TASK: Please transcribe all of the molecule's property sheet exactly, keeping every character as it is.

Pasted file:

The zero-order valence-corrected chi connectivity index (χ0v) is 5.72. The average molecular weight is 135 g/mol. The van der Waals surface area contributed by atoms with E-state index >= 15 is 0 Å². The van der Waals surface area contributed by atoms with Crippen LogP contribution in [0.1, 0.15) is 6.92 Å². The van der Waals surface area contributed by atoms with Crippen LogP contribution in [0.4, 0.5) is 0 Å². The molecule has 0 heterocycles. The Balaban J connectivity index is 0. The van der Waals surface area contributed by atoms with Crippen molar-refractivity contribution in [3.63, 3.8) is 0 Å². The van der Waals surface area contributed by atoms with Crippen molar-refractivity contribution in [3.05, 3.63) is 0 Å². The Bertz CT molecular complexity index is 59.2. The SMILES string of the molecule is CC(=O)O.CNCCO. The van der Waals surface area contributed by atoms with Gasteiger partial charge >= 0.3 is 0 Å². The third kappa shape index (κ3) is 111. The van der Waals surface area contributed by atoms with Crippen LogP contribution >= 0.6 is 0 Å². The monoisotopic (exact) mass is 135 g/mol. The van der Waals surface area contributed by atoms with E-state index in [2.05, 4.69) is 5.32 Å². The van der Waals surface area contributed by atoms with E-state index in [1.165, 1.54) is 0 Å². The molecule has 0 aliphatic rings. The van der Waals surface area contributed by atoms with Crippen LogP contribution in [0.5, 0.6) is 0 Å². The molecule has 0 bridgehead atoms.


The zero-order valence-corrected chi connectivity index (χ0v) is 5.72. The average molecular weight is 135 g/mol. The van der Waals surface area contributed by atoms with E-state index >= 15 is 0 Å². The van der Waals surface area contributed by atoms with Crippen LogP contribution in [0.1, 0.15) is 6.92 Å². The van der Waals surface area contributed by atoms with Crippen LogP contribution in [0.4, 0.5) is 0 Å². The molecule has 0 heterocycles. The Balaban J connectivity index is 0. The van der Waals surface area contributed by atoms with Crippen molar-refractivity contribution in [3.63, 3.8) is 0 Å². The van der Waals surface area contributed by atoms with Crippen molar-refractivity contribution in [3.05, 3.63) is 0 Å². The Bertz CT molecular complexity index is 59.2. The SMILES string of the molecule is CC(=O)O.CNCCO. The van der Waals surface area contributed by atoms with Gasteiger partial charge >= 0.3 is 0 Å². The third kappa shape index (κ3) is 111. The van der Waals surface area contributed by atoms with Crippen LogP contribution >= 0.6 is 0 Å². The monoisotopic (exact) mass is 135 g/mol. The van der Waals surface area contributed by atoms with E-state index in [2.05, 4.69) is 5.32 Å². The van der Waals surface area contributed by atoms with E-state index in [1.165, 1.54) is 0 Å². The molecule has 0 aliphatic rings. The van der Waals surface area contributed by atoms with Crippen LogP contribution in [0.5, 0.6) is 0 Å². The molecule has 0 bridgehead atoms.